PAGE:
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Volkswagen has been talking up plans to shake up the global electric vehicle market for a while, and it’s now starting to make good on that ambition with an $800 million (700 million euro) project to build battery-powered crossovers in Tennessee.
The German auto giant said at the North American International Auto Show in Detroit on Monday that it will build a new assembly line at its Chattanooga plant to build ID. Crozz SUVs starting in 2022, using its “MEB” modular electric vehicle system. The project will create up to 1,000 new jobs at the plant, in addition to new jobs at suppliers, Volkswagen said.
“The U.S. is one of the most important locations for us and producing electric cars in Chattanooga is a key part of our growth strategy in North America,” CEO Herbert Diess said in a statement. “Together with our ongoing investments and this increase in local production, we are strengthening the foundation for sustainable growth of the Volkswagen brand in the U.S.”
The company has worked to overhaul its U.S. image after a costly diesel emissions scandal and management turnover, deploying billions of dollars to accelerate its electric vehicle offerings and sell 1 million of them annually by 2025. Its Tennessee investment also means that state will be a battery-vehicle powerhouse, as Nissan already builds Leaf compacts there at its sprawling Smyrna plant.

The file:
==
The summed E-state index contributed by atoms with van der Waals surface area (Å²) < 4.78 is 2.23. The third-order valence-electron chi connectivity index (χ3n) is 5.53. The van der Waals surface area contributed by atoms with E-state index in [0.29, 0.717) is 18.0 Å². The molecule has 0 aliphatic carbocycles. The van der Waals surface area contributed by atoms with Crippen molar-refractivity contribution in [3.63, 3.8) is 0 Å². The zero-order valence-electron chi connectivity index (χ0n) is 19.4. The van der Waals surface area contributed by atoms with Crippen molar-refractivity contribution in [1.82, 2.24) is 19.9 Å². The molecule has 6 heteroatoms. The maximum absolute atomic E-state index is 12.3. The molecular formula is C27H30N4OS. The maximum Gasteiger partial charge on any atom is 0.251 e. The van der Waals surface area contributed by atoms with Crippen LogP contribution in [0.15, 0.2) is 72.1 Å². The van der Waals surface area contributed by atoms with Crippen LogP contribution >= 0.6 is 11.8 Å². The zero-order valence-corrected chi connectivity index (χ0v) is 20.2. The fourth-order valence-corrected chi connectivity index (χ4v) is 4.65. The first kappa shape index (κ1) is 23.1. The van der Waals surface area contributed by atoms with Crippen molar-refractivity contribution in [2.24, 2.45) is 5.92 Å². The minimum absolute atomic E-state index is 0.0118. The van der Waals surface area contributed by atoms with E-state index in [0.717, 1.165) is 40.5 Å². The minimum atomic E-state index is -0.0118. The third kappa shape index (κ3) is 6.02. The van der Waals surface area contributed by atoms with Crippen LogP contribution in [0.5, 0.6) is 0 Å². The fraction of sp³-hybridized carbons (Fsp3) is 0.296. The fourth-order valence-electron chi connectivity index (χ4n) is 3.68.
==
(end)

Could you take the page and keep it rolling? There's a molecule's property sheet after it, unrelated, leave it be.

“The shift toward electric vehicles is a trend that can be seen worldwide, and Volkswagen’s decision to locate its first North American EV manufacturing facility in Chattanooga underscores Tennessee’s manufacturing strength and highly-skilled workforce,” Governor Bill Haslam said in a statement. “As one of Hamilton County’s top employers, these additional 1,000 jobs will have a lasting impact on the region.”
In total, Volkswagen aims to set up eight MEB plants in the coming years in Europe and China as well as North America. In addition to building the ID. CROZZ in Chattanooga, Volkswagen said it plans to sell the ID. BUZZ minivan in North America, the 21st-century version of its of VW bus.
The carmaker starts making ID. cars at its Zwickau, Germany, plant late this year. It’s also setting up MEB lines at German facilities in Emden, Hanover and Dresden facilities and Mlada Boleslav in the Czech Republic. Electric products for China will come from Anting and Foshan plants, there Volkswagen said.
Total investment in electric vehicle technology is to reach 9 billion euros by 2023, the company said.